Diriyah E-Prix 2019 is part of the Diriyah Season, a month of sports and entertainment, with both days’ racing followed by concerts featuring artists such as Imagine Dragons and Canadian Lebanese singer Massari.

Tickets for all Diriyah Season events, concerts and entertainment will be available at www.diriyahseason.sa

News and announcements related to Diriyah Season can be followed on the official social media pages on Twitter and Instagram @diriyahseason


India beats New Zealand in 2nd T20, leads 5-match series 2-0

Updated 26 January 2020

India beats New Zealand in 2nd T20, leads 5-match series 2-0

  • New Zealand struggled to achieve any real momentum
  • The match raised further questions about the coaching and captaincy of the New Zealand team

AUCKLAND, New Zealand: K.L. Rahul made an unbeaten 57 Sunday to steer India to a seven-wicket win over New Zealand in the second Twenty20 international and to a 2-0 lead in the five-match series.
Rahul and Shreyas Iyer put on 86 for the third wicket as India cruised past New Zealand’s total of 132-5 with 2.3 overs to spare. Shivam Dube (13 not out) hit a six from the bowling of Tim Southeein in the 18th over to lift India to 135-3.
Iyer made 58 not out and Rahul 56 as India beat New Zealand by six wickets with an over to spare in the first match of the series.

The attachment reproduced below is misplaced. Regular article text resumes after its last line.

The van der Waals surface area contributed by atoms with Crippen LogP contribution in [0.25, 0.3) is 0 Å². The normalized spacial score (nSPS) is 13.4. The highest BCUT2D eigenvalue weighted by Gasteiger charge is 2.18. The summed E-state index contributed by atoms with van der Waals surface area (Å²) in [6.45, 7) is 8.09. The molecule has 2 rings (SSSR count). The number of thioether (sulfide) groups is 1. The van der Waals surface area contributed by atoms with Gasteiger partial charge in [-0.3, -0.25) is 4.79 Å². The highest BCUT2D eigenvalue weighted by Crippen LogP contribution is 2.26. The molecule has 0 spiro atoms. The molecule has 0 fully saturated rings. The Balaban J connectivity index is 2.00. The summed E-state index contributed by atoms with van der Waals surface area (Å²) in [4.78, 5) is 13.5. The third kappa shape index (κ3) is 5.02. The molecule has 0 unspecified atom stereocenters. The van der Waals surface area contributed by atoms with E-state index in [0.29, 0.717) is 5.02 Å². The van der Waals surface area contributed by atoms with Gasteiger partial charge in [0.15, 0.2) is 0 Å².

New Zealand made 203-5 batting first in that match but on Sunday, on the same pitch, it struggled to achieve any real momentum. During the second match the pitch played much slower and India bowled expertly to restrict New Zealand’s total.
Martin Guptill made 33 in a 48-run opening partnership with Colin Munro and Tim Seifert made an unbeaten 33 at the end of the innings but New Zealand wasn’t able to reach a total that could stretch India’s deep batting lineup.
Rohit Sharma (8) and captain Virat Kohli (11) were out relatively cheaply but Rahul and Iyer (44) sped India toward a comprehensive victory.
Dube came to the crease shortly before the end and quickly brought the match to a conclusion.
“I think we backed up the first match with a very good performance today, especially with the ball,” Kohli said. “We demanded that the bowlers stood up and took control of what we wanted to do out there.
“I think our line and length and the way we wanted to bowl on that wicket, sticking to one side of the wicket and being shorter was a very good feature of us as a team and helped us restrict a very good New Zealand team.”
New Zealand’s total was inadequate, even on a slower pitch, and India almost toyed with the home side as it made its way to a comfortable win.
New Zealand named the same team that lost the first match of the series and batted after winning the toss, just as it batted when it was outplayed in the first match of the series.
The match raised further questions about the coaching and captaincy of the New Zealand team after its humiliating test series loss in Australia last month. New Zealand showed again Sunday it hasn’t the talent to compete with the best teams in the world.
“As a batting unit we probably needed another 15 or 20 to make that total more competitive,” said New Zealand captain Kane Williamson. “But credit to the way the India side bowled, they’re a class side in all departments and they put us under pressure throughout that middle period.”